May 7, 2015
For Immediate Release
Program participants and planners came together at the annual Taylor County Ministerial Association’s National Day of Prayer breakfast held May 7 in Winters Dining Hall at Campbellsville University. (Campbellsville University Photo by Linda Waggener)
By Linda Waggener, marketing and media relations coordinator
CAMPBELLSVILLE, Ky. – “Lord, Hear Our Cry,” the theme for the 2015 National Day of Prayer, was introduced by the Rev. Pamela Young Buford of Fannie Chapel Christian Methodist Episcopal Church, opening the annual Taylor County Ministerial Association (TCMA) prayer breakfast. She said the first Thursday of every May is declared as a day of prayer for America and her people who believe “Christian prayer works through the power of Jesus -- where two or more gather in His name, there He shall always be in our midst.”
The program of prayers continued both before and after breakfast in Campbellsville University's Winters Dining Hall. Prayers were said for all areas of the country. The time of repentance prayer was led by the Rev. James Washington, III, pastor of New Zion Baptist Church; prayers for the country and the government were led by Dr. John Hurtgen, Dean of the School of Theology; and Dr. Michael V. Carter, President of Campbellsville University; prayers for the military and veterans were led by Dr. Dwayne Howell, Professor of Old Testament and Hebrew; prayers for the media were led by Stan McKinney, lead professor for the department of mass communication; prayers for business were led by Larry Bowen, with The Gideons; prayers for education were led by Dr. Carol Garrison, professor of education; prayers for churches were led by the Rev. Ronnie Dooley, pastor Elkhorn United Methodist Church; and prayers for families were led by the Rev. Earl Rodgers, local pastor. CU student Jericho McCoy sang the National Anthem and God Bless America, and Aron Neal led the Pledge of Allegiance.
Guest speaker Eric Gilbert, pastor of 3Trees Church in Taylor and Russell Counties, said, "prayer doesn't just change things, prayer changes everything." He said there are those who say God has given up on American but that it's not a question of whether God is done with America, rather the question is whether America is done with God. He said it starts with me, it starts with you and with the church. When God gets involved He cleans us up on the inside and then goes on to the outside.”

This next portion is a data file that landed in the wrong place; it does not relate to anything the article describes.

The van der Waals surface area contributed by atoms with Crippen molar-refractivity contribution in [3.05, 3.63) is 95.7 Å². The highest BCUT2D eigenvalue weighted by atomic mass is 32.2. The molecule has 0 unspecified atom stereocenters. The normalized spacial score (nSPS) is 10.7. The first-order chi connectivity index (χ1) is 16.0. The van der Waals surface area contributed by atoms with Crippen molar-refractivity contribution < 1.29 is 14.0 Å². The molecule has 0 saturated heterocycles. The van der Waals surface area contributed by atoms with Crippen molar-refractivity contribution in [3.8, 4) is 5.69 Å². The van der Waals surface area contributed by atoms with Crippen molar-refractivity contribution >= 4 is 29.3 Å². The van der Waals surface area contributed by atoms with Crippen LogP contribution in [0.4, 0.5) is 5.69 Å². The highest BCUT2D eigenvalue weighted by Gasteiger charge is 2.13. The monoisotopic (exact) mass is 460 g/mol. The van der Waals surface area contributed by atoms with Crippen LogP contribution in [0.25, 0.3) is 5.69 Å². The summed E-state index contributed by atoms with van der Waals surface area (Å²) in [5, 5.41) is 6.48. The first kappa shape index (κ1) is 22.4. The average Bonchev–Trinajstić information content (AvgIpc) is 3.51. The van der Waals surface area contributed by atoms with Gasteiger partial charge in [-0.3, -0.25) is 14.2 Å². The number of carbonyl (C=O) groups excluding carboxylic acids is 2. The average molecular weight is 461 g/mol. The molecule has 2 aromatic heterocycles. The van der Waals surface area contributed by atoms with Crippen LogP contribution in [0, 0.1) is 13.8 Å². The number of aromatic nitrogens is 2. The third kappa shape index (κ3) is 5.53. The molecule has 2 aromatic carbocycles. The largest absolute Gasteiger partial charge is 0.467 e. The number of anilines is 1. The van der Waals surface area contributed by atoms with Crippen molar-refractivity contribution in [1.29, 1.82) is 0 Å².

Dr. Twyla Hernandez, Assistant Professor of Christian Missions, thanked pastor Gilbert for his message and said, “I will hold that as self evident, “prayer doesn't just change things, prayer changes everything.”
Campbellsville University President Michael V. Carter said, “We are blessed to live in these United States of America, a nation that champions dignity and human rights for all people. We are thankful that we live in a country where we have the opportunity for diverse people and beliefs to come together and have a conversation.”
Dr. John Chowning, Saloma Baptist Church pastor and vice president for church and external relations at Campbellsville University, introduced the National Day of Prayer proclamation read by Campbellsville Mayor Tony Young and Taylor County Judge/Executive Eddie Rogers.
The closing prayer was led by the Rev. Brian Rafferty,pastor of Elk Horn Baptist Church who asked the over 70 in attendance to link hands around the room, "joining hands as the body of Christ to bind the enemy and put him under our feet."
The 2015 National Day of Prayer program was co-sponsored by the Taylor County Ministerial Association and Campbellsville University with the meal underwritten by TCMA member Saloma Baptist Church.
Campbellsville University is a widely acclaimed Kentucky-based Christian university with more than 3,500 students offering 63 undergraduate options, 17 master’s degrees, five postgraduate areas and eight pre-professional programs. The website for complete information is campbellsville.edu.
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